STEEL FABRICATION MATRIX

Intro: STEEL FABRICATION MATRIX

  • Steel is used extensively in the products, infrastructure, vehicles and buildings all around us. In architecture, the design, detailing and general understanding of its properties often fall short of its full potential. In this assignment we learned about steel as a construction material, it's basic properties and associated fabrication processes through research, lectures/shop tours, and hands-on making exercises.
  • I made a 3D matrix of steel which was my first step towards learning steel fabrication.

Step 1: Material

I used 3/16" thick 1" square steel tube section for making the 3D matrix.

Step 2: Cutting

  • Steel tubes were cut using the horizontal band saw at 45 degree angle on one side.
  • six similar pieces were cut to form a 3D assembly.

Step 3: TIG Welding

  • Parts were welded together as per the design by using TIG weld.

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    5 Discussions

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    pfred2

    2 years ago

    Yeah you can't dip the electrode in the puddle and get that snot on it. TIG tips are supposed to look like this

    http://www.weldreality.com/tig-tungsten-preps.jpg

    The one on the left is for steel. The ball on the right is for AC aluminum welding. I'm not sure what the one in the middle is for. I think it is just broken. Some prep before you weld wouldn't kill you to do either. Put a little chamfer on the edges with an angle grinder so your bead has a place to lay, and wipe the metal off with acetone before you weld it. Less heat, less rod, and more travel.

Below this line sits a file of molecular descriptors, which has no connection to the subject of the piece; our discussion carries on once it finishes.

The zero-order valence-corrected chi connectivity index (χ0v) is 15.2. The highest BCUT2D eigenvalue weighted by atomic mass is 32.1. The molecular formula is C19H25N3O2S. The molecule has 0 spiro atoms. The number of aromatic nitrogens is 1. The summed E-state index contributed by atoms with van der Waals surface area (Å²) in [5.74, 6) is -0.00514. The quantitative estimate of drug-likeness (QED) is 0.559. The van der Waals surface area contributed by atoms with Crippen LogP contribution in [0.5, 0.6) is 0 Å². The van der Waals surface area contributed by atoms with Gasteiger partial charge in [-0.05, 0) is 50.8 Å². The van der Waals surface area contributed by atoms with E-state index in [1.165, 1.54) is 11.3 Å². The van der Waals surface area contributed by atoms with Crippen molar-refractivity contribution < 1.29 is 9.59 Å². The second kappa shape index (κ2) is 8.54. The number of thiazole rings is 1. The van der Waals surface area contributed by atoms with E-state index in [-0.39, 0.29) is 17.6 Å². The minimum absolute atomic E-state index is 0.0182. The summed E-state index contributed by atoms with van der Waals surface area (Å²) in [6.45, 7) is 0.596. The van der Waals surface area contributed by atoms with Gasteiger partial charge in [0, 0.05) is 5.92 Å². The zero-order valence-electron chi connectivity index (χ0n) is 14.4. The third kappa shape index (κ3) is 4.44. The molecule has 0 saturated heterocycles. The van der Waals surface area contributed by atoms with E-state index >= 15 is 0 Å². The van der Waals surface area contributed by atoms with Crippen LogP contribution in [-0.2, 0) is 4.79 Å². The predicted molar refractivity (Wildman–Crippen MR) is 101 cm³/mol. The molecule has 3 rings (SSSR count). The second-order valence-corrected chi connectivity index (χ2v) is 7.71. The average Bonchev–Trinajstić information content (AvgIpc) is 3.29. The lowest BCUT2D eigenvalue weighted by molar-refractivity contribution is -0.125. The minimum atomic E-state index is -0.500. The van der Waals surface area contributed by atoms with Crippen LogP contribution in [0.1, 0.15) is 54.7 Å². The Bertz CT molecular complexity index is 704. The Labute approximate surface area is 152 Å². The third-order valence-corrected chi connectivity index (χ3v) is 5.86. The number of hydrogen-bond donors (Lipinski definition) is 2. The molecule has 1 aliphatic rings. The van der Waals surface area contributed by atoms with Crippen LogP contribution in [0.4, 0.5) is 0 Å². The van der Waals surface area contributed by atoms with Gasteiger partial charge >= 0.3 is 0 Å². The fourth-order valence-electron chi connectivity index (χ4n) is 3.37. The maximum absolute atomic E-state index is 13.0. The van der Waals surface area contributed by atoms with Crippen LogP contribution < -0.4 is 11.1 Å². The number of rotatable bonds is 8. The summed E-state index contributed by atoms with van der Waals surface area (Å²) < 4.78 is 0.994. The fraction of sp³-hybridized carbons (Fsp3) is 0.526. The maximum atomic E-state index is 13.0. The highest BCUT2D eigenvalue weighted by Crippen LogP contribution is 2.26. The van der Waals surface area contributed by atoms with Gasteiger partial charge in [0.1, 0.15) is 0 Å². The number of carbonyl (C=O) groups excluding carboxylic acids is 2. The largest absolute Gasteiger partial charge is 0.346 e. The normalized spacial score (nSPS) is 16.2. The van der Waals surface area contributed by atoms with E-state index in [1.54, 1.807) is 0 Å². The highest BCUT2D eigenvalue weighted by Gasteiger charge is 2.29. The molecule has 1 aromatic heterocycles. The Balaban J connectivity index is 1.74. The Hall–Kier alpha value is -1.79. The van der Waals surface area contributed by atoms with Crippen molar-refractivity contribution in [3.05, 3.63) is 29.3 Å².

I don't expect you to be putting welds down that look like this

    http://image.thefabricator.com/a/tig-welding-when-...

    But something close to it wouldn't hurt.

    3 replies
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    eggertpfred2

    Reply 2 years ago

    No, the tip in the middle is an improved version of the left one. If you flatten the point a bit, the arc is more stable when using DC.

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    pfred2eggert

    Reply 2 years ago

    In my experience getting a flat tip like that means you got stuck on the work, and broke the sharp tip off. But I have a HF start welder, so it might be something for scratch starting? I imagine scratch starters are never going to have sharp tips. Because in order to start they always have to touch the work. Straight ground electrodes always have stable arcs. That's why you're supposed to grind the tip straight.

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    eggertpfred2

    Reply 2 years ago

    No, I use HF start too. It improves the arc when it is already ignited. It is just not a really sharp point. Of cause you are right, when the tip gets flattened the arc quality decreases again and you have to regrind the tip